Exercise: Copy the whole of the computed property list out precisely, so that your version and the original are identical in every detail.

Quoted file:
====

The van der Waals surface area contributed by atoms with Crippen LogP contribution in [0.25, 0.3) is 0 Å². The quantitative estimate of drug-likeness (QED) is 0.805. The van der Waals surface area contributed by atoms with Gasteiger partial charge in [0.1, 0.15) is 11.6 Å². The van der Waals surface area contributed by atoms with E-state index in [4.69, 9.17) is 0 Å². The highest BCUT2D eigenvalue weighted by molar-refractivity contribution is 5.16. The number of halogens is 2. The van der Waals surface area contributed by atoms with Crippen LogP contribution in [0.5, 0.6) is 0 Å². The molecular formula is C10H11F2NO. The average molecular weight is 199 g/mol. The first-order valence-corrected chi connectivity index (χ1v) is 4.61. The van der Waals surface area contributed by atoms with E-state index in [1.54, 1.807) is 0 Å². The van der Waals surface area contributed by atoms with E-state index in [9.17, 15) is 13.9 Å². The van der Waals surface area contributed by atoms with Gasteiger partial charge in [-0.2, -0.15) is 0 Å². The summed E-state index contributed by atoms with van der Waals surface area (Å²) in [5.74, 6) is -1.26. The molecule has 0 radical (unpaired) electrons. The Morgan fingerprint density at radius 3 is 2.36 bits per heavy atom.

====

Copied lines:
The van der Waals surface area contributed by atoms with Crippen LogP contribution in [0.25, 0.3) is 0 Å². The quantitative estimate of drug-likeness (QED) is 0.805. The van der Waals surface area contributed by atoms with Gasteiger partial charge in [0.1, 0.15) is 11.6 Å². The van der Waals surface area contributed by atoms with E-state index in [4.69, 9.17) is 0 Å². The highest BCUT2D eigenvalue weighted by molar-refractivity contribution is 5.16. The number of halogens is 2. The van der Waals surface area contributed by atoms with Crippen LogP contribution in [0.5, 0.6) is 0 Å². The molecular formula is C10H11F2NO. The average molecular weight is 199 g/mol. The first-order valence-corrected chi connectivity index (χ1v) is 4.61. The van der Waals surface area contributed by atoms with E-state index in [1.54, 1.807) is 0 Å². The van der Waals surface area contributed by atoms with E-state index in [9.17, 15) is 13.9 Å². The van der Waals surface area contributed by atoms with Gasteiger partial charge in [-0.2, -0.15) is 0 Å². The summed E-state index contributed by atoms with van der Waals surface area (Å²) in [5.74, 6) is -1.26. The molecule has 0 radical (unpaired) electrons. The Morgan fingerprint density at radius 3 is 2.36 bits per heavy atom.